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Album Review: TBA

Friday, June 22, 2012

Album Review: The Elijah – I Loved I Hated I Destroyed I Created

Can you begin to imagine what a combination of ambient and screamo might sound like? Perhaps a combination of hardcore and shoegaze? I think my brain just got knotted trying to pull the two concepts together. And yet we know there are bands out there, right now, attempting to meld the two concepts into one. In fact, I have one here in front of me. They are the UK’s and they are in the business of carefully creating softly, shuffling, rangy pieces, only to pepper them with vicious, derisive howls in an attempt to drive their true intentions home. Their music is mind-bogglingly vast. If you were to describe any band as epic it would be this band. Rather than merely listen to their songs, you live them. But is the gap between polished smooth and hacked rough just too wide to suck you in; to keep you hooked?

cite influences like ’ control of classical and electronic ambience and the experimental post-rock of but, more pertinently, the combination of feather-light touch and slap in the chops instantly draws comparison with and and, to an extent, and .

Recorded in an abandoned country mansion in Shropshire, the band have utilised the structures’ natural reverb; the music reaching deep into those resonant recesses to dredge up a complex, textured and inherently bleak sound which they use to blanket the listener with. Whilst the instrumental beauty of “In Regret” is a track that allows for those many textures to be dissected, with its metronomic sweeping bows and harsh, hammering strings, the album’s heart and soul lies in the vocals. They sit atop this multi-layered wall of gently-shifting emotion like bricks and mortar on concrete foundations. Dan Tomley is the screamer, providing the blocky, vein-bulging angst, whilst Mike McGough is the crooner, the binding agent, smothering the cracks with a dark, sweeping sorrow.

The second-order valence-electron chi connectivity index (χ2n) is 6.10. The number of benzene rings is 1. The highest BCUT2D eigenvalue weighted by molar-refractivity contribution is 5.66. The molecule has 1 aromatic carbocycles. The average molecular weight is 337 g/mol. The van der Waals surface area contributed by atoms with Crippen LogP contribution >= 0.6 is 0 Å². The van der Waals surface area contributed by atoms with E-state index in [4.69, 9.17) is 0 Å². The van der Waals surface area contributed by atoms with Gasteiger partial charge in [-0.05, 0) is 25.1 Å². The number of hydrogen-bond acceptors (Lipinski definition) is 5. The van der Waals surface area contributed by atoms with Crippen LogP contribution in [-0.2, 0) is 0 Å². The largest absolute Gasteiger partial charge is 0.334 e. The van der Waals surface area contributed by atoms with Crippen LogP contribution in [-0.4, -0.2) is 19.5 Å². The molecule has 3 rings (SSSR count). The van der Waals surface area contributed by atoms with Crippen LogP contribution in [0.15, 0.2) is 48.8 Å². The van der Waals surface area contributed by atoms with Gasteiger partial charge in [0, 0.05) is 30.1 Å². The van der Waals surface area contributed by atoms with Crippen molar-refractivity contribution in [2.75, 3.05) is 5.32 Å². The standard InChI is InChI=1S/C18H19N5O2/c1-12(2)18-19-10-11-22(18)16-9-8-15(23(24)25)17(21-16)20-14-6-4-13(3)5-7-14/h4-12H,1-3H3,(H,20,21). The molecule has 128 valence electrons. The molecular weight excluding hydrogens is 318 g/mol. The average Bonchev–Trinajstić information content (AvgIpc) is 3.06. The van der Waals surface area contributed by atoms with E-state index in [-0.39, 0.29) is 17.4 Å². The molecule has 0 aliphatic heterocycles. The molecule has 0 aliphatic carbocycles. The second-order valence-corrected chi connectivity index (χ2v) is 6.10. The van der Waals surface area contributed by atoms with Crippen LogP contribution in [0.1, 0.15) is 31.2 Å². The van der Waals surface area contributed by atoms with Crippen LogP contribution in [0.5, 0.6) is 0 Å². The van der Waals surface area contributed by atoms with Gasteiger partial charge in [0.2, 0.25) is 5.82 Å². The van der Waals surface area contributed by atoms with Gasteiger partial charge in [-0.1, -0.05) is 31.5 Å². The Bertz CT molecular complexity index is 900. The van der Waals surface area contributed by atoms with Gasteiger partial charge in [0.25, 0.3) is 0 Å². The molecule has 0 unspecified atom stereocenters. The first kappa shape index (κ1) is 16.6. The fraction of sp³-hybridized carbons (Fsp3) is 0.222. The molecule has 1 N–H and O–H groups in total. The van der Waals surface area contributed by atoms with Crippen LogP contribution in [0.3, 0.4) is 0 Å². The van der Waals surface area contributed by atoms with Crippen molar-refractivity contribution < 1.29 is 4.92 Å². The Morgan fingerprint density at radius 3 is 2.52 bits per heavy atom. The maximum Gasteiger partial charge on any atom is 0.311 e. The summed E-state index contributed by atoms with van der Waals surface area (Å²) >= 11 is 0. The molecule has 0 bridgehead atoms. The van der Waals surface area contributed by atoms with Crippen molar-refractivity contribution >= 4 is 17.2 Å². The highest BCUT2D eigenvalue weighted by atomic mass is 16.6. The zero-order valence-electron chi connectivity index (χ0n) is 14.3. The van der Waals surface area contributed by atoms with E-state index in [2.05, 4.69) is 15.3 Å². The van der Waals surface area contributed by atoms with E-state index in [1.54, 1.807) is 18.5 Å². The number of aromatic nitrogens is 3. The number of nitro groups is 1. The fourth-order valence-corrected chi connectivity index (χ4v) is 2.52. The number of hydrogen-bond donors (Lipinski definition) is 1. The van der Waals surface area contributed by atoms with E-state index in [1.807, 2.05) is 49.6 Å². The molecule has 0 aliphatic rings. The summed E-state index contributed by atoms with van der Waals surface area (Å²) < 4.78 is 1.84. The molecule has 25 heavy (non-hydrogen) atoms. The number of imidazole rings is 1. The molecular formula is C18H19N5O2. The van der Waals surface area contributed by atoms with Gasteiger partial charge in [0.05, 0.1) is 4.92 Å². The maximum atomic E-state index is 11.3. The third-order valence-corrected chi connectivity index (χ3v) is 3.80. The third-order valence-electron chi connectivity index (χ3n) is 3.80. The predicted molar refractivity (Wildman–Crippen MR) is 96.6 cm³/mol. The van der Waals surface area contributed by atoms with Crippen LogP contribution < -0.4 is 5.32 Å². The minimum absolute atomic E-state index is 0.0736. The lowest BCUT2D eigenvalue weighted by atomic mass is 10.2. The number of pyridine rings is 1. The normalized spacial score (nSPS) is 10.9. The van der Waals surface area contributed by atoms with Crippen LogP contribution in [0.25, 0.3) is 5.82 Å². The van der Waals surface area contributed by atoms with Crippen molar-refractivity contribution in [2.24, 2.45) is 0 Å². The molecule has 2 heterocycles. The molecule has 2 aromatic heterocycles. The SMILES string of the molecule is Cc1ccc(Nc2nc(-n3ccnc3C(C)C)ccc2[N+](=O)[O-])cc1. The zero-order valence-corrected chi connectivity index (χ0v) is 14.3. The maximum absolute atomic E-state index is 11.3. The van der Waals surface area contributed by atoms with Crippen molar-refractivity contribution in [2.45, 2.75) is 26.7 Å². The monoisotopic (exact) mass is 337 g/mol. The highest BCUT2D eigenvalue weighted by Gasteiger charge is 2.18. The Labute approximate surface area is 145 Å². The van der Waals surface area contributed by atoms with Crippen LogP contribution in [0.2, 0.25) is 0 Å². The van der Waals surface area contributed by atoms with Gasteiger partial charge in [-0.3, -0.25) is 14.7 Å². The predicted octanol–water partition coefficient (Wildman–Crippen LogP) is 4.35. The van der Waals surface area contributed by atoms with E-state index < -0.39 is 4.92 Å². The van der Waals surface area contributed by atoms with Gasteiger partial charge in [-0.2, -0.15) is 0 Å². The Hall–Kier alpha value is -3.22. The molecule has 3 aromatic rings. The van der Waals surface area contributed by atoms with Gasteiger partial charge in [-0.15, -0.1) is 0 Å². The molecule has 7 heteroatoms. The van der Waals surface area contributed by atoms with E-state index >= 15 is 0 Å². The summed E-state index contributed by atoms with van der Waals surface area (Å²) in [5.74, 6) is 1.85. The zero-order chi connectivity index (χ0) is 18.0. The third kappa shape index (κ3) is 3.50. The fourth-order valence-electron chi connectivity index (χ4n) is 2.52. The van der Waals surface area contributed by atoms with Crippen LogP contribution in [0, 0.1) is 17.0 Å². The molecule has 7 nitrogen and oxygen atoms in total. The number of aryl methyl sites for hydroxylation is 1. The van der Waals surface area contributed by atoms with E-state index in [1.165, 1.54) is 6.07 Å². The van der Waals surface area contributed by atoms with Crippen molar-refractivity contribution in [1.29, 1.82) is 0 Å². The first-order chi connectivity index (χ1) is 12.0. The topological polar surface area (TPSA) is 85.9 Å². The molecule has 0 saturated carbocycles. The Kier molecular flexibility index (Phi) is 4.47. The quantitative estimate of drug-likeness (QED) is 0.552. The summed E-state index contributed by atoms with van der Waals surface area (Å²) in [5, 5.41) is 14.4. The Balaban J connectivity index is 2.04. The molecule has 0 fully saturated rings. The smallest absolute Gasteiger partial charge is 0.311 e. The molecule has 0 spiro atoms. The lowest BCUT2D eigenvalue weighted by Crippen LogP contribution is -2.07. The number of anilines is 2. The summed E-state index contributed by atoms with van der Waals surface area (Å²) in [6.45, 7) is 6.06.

Back to that question and here we are being sucked in by “In Misery”. Closing your eyes it’s easy to picture a turbulent, boiling surface of a horizon-filling ocean. When the moment arrives for Tomley’s roars to cut in they come without apology – “I can barely breathe, I can barely speak”, he falteringly croaks. Yet here, surrounded by gut-wrenching pain, they feel integral. Tracks like “In Death” and “I Hated” benefit similarly with “The thought that I have torn the smile from your pale-skinned face” being a barbed lyric that will worm its way in deep. However, throw those screams into direct conflict with McGough’s subtle hues, as they do at the very peak of “I Loved” and those foundations begin to sink, the cracks reappear and their is a sudden loss of cohesion between each element. The levels become overloaded and the listener can find thereselves overwhelmed as the basic instinct for “fight or flight” is triggered. That takes some getting used to, but those who stick with this can learn to stay hooked and possibly even love this. I’ll admit, I ran away like a little girl and it was a while before I crept back from behind the couch to press the “play” button once more.

Ultimately, it’s not the aggressively maudlin content or the clashing vocals that irk the most, it’s the repetitious nature of the tones and hues that leaves somewhat of a bad taste in the mouth. have produced a debut album with sharp claws and hackles that are quick to raise during its darkest, most volatile moods. All well and good but, by my reckoning, they need to show a little more control and a touch more ingenuity if they are to stand out from their peers. Prepare accordingly.

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